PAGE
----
A Guide To Your Nighttime Asthma And Sleep Apnea...And The Terrifying Link Between Them

If you have ever woken up, grasping for breath that is not there or you dread strenuous physical activities because you can never be sure that you won't have a breathing problem manifest, you may think that both concerns are symptoms of asthma. Unfortunately, that may not be accurate and it is critical to be evaluated for sleep apnea, which often presents with some of the same symptoms as nighttime asthma flare-ups. However, each requires their own treatments and have their own significant health risks, although having one puts you at a higher risk of the other. Therefore, if you have recently learned that you may have sleep apnea and you also have asthma, the following information is likely to be quite helpful.

Understanding Your Nighttime Asthma

The causes of nighttime asthma are not always clearly understood and because its symptoms are usually triggered by symptoms that are unique to nocturnal sleeping patterns, effectively treating is often quite challenging. It is important to note that while attacks of this type are classified as nighttime or nocturnal, individuals who work at night or otherwise need to sleep during the day are likely to experience it during the day, even though the contributing factors may change. 

For example, your reclining or prone position at night added to the cooler temperatures often present in homes at night or while you are sleeping can put you at a higher risk of nighttime asthma attacks. In addition, when you sleep, it is not unusual for your bronchial airways to narrow, which can make coughing more likely. That coughing can then turn into an asthma attack, requiring the use of an emergency inhaler, breathing treatments or oral medications.

Given that recent estimates are that about 1/4 of a million people in the world die each year from asthma and that in 2010, more than 3,000 people in the United States died as a result of that illness, gaining adequate control of your asthma is essential.

Learning About Your Sleep Apnea

Unfortunately, you may be at a higher risk of developing sleep apnea if you have asthma and in turn, sleep apnea sufferers are more likely to develop asthma. A recent study that occurred over a period of 18 years determined that individuals with severe and untreated sleep apnea were more than three times as likely to die from it, when compared to people who did not have that issue.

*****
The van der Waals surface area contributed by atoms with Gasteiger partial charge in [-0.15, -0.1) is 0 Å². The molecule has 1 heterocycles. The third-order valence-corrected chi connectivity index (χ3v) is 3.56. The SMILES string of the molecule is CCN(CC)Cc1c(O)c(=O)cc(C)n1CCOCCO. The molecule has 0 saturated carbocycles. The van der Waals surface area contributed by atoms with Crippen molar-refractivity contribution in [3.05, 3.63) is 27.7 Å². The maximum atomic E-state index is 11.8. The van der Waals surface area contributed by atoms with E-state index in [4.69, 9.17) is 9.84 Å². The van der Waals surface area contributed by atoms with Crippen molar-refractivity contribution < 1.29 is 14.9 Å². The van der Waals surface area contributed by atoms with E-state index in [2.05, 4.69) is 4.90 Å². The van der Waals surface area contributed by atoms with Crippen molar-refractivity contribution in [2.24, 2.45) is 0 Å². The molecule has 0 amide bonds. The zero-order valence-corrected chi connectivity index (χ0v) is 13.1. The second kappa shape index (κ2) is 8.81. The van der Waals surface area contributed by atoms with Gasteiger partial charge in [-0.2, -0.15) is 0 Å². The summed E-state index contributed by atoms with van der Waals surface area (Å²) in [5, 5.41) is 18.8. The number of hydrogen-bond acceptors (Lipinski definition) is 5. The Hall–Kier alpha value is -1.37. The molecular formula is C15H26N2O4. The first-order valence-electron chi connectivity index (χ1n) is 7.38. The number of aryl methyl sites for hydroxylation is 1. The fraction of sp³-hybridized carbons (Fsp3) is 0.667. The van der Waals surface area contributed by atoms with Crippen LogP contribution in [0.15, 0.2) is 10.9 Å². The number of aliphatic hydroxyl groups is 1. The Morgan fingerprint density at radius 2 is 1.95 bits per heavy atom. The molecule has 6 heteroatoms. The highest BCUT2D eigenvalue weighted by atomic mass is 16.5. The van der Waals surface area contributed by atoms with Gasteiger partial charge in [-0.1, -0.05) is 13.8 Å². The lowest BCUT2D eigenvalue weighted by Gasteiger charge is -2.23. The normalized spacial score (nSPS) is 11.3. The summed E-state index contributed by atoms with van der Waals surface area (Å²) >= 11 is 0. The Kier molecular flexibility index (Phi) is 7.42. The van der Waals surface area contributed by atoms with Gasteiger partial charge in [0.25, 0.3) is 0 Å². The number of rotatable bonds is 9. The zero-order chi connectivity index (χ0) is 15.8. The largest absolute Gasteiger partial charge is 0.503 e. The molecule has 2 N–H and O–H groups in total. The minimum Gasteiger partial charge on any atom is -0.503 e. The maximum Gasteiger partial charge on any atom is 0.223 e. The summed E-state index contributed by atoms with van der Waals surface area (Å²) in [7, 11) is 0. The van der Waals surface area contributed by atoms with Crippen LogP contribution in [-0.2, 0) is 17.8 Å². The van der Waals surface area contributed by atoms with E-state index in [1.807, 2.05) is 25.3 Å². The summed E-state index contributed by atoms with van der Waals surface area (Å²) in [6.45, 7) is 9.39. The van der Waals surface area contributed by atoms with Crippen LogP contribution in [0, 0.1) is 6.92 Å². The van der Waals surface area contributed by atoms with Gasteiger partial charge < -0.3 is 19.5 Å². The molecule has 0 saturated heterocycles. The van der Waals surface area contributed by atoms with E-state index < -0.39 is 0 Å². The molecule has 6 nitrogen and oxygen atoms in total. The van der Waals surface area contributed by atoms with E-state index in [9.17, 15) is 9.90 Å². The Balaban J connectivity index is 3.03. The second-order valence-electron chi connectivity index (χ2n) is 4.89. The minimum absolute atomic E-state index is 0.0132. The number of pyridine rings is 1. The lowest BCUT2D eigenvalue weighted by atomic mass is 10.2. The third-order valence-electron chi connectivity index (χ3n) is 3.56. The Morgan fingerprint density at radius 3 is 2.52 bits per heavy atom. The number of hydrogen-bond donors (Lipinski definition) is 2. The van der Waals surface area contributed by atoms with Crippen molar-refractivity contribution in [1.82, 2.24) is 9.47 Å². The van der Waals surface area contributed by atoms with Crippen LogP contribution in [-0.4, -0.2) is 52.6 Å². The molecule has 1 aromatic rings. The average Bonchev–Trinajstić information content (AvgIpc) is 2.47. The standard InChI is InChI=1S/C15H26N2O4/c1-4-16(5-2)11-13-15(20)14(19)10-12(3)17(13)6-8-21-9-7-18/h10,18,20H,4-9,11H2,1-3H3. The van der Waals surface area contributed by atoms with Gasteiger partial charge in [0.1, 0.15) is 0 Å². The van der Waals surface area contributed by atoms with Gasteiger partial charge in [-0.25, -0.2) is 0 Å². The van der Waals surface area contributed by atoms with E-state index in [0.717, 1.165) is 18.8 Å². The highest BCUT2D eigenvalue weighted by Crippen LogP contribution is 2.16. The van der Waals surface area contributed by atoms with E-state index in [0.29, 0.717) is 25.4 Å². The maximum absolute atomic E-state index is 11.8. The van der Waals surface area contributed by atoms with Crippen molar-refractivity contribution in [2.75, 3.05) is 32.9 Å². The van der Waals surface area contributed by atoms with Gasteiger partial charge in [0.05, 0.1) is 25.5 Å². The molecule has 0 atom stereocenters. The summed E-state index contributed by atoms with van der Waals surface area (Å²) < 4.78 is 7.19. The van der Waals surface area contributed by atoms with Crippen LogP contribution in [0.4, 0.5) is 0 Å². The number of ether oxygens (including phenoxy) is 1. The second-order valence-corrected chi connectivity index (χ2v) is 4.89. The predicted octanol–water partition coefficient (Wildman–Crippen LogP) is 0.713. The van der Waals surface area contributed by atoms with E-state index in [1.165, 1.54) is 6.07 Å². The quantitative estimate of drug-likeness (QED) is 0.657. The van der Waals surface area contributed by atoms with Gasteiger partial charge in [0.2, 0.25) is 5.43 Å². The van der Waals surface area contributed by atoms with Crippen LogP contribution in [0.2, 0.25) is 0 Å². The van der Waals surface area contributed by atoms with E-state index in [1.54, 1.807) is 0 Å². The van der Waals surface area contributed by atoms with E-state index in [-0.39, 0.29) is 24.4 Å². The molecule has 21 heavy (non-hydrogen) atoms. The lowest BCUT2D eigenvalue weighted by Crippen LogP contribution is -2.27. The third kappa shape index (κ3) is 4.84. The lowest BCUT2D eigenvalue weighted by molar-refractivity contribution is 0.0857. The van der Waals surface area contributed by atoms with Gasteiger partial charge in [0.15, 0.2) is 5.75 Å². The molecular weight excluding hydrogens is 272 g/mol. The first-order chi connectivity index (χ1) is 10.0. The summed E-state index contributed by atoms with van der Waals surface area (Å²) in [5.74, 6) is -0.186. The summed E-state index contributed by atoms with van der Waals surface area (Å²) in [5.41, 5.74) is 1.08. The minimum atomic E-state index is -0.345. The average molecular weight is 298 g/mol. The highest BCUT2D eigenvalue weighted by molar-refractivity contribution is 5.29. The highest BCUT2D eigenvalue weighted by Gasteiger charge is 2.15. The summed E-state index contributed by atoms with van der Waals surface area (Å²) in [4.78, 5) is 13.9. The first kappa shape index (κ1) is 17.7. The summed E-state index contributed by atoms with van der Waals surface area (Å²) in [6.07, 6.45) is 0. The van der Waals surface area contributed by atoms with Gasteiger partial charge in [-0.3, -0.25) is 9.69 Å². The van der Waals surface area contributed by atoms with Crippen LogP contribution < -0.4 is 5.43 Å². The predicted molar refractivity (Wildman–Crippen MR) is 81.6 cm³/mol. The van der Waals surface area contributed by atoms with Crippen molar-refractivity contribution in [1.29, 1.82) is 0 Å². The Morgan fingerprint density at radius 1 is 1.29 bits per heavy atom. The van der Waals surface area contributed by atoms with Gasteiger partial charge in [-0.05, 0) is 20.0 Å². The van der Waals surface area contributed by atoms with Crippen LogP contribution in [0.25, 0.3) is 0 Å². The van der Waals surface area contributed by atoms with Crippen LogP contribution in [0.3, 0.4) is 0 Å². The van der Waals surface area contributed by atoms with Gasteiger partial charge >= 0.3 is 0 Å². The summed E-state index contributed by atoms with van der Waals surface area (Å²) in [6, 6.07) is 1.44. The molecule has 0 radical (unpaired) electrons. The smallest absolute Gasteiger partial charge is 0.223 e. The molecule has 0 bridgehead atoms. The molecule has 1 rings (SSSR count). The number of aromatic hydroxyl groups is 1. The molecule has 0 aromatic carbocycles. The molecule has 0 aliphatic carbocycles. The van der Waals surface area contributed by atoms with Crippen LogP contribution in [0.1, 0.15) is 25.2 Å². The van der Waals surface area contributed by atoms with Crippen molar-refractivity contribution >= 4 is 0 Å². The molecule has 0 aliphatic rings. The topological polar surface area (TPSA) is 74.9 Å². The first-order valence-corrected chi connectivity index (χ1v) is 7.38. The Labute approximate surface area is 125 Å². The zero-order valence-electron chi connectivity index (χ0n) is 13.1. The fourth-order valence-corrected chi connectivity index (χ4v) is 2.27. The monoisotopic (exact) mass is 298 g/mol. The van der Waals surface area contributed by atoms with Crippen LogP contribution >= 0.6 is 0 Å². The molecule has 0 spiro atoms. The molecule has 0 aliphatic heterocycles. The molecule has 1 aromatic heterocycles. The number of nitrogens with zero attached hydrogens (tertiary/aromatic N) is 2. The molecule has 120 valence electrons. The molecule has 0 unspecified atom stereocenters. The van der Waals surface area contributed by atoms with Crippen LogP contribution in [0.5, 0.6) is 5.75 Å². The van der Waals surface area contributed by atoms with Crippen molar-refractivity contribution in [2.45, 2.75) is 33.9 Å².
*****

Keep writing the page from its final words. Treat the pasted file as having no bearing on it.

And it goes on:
Symptoms of sleep apnea include:

  • Trouble sleeping and repeatedly waking up at night  
  • Reduced oxygen levels in your bloodstream due to a narrowed upper airway 
  • An inability to breathe or waking up to feel as if you are suffocating
  • Loud snoring that does not respond to environmental or lifestyle changes
  • Uncontrolled breathing abnormalities, such as unexplained coughing or choking disturbing your sleep  
  • The cessation of sleeping

Due to the fact that sleep apnea is characterized by increased levels of irritation within the lungs, one current theory is that the symptoms of coughing, wheezing etc. can trigger increased levels of the chemicals associated with that irritation in the blood stream. That allows for a higher likelihood of asthma attacks, which are also associated with an increased irritation of the lungs.

Since asthma and sleep apnea can both be lethal, effective treatment is essential. A common treatment is the use of a CPAP, or continuous positive airway pressure, machine that is worn when sleeping. It works by providing constant pressure to the lungs in order to keep the airways from narrowing or shutting down while you are asleep. If its use does not address the problem or is unappealing to you, a surgical procedure known that is known as Uvulopalatopharyngoplasty, and is often shortened to UP3 or UPP, may be an option. It removes portions of your soft palate and all of your uvula and tonsils, with the goal of removing possible blockages to your breathing.   

In conclusion, asthma and sleep apnea often present with similar symptoms and having one of them can put you at increased risk of developing the other. As a result, it is a good idea to discuss the above information with your physician if your nighttime asthma isn't responding well to current medications or treatment, as you may also be experiencing apneic episodes. For more information, contact companies like Jerry C Hu DDS Family Dentistry LLC.